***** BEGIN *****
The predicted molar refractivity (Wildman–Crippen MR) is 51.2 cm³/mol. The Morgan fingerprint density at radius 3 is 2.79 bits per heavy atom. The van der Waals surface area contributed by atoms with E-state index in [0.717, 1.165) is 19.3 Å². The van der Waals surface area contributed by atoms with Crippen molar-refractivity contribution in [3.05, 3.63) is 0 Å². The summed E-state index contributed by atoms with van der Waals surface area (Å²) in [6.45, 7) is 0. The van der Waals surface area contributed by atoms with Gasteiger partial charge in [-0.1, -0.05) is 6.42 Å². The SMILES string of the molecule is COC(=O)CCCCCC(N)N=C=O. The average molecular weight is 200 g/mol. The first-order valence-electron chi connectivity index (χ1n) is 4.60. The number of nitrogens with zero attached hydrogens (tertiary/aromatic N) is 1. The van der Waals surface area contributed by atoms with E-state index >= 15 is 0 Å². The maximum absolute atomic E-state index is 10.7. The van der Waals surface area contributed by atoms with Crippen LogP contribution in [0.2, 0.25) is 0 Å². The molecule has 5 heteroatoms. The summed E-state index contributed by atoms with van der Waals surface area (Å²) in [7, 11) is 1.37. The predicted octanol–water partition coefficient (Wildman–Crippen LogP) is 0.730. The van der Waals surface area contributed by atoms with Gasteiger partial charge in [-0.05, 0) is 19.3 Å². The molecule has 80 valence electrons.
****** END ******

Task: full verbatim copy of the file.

The predicted molar refractivity (Wildman–Crippen MR) is 51.2 cm³/mol. The Morgan fingerprint density at radius 3 is 2.79 bits per heavy atom. The van der Waals surface area contributed by atoms with E-state index in [0.717, 1.165) is 19.3 Å². The van der Waals surface area contributed by atoms with Crippen molar-refractivity contribution in [3.05, 3.63) is 0 Å². The summed E-state index contributed by atoms with van der Waals surface area (Å²) in [6.45, 7) is 0. The van der Waals surface area contributed by atoms with Gasteiger partial charge in [-0.1, -0.05) is 6.42 Å². The SMILES string of the molecule is COC(=O)CCCCCC(N)N=C=O. The average molecular weight is 200 g/mol. The first-order valence-electron chi connectivity index (χ1n) is 4.60. The number of nitrogens with zero attached hydrogens (tertiary/aromatic N) is 1. The van der Waals surface area contributed by atoms with E-state index >= 15 is 0 Å². The maximum absolute atomic E-state index is 10.7. The van der Waals surface area contributed by atoms with Crippen LogP contribution in [0.2, 0.25) is 0 Å². The molecule has 5 heteroatoms. The summed E-state index contributed by atoms with van der Waals surface area (Å²) in [7, 11) is 1.37. The predicted octanol–water partition coefficient (Wildman–Crippen LogP) is 0.730. The van der Waals surface area contributed by atoms with Gasteiger partial charge in [-0.05, 0) is 19.3 Å². The molecule has 80 valence electrons.